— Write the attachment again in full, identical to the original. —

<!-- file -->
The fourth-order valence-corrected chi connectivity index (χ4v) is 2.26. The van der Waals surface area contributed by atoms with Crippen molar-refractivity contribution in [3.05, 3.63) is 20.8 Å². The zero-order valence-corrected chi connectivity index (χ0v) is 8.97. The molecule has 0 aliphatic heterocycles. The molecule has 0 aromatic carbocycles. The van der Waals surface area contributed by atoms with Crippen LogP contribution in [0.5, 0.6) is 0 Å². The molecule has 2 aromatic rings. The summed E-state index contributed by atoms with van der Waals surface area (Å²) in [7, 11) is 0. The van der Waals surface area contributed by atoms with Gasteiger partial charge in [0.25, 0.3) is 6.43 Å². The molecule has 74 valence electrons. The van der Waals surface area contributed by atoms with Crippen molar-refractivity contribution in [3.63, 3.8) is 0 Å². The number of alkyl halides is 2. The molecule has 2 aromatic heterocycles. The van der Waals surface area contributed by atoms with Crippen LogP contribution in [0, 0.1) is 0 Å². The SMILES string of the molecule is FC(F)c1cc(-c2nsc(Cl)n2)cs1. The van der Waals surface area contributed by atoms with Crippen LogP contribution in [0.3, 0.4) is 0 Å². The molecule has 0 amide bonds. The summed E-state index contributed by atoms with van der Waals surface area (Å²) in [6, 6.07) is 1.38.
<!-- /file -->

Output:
The fourth-order valence-corrected chi connectivity index (χ4v) is 2.26. The van der Waals surface area contributed by atoms with Crippen molar-refractivity contribution in [3.05, 3.63) is 20.8 Å². The zero-order valence-corrected chi connectivity index (χ0v) is 8.97. The molecule has 0 aliphatic heterocycles. The molecule has 0 aromatic carbocycles. The van der Waals surface area contributed by atoms with Crippen LogP contribution in [0.5, 0.6) is 0 Å². The molecule has 2 aromatic rings. The summed E-state index contributed by atoms with van der Waals surface area (Å²) in [7, 11) is 0. The van der Waals surface area contributed by atoms with Gasteiger partial charge in [0.25, 0.3) is 6.43 Å². The molecule has 74 valence electrons. The van der Waals surface area contributed by atoms with Crippen molar-refractivity contribution in [3.63, 3.8) is 0 Å². The number of alkyl halides is 2. The molecule has 2 aromatic heterocycles. The van der Waals surface area contributed by atoms with Crippen LogP contribution in [0, 0.1) is 0 Å². The SMILES string of the molecule is FC(F)c1cc(-c2nsc(Cl)n2)cs1. The van der Waals surface area contributed by atoms with Crippen LogP contribution in [0.3, 0.4) is 0 Å². The molecule has 0 amide bonds. The summed E-state index contributed by atoms with van der Waals surface area (Å²) in [6, 6.07) is 1.38.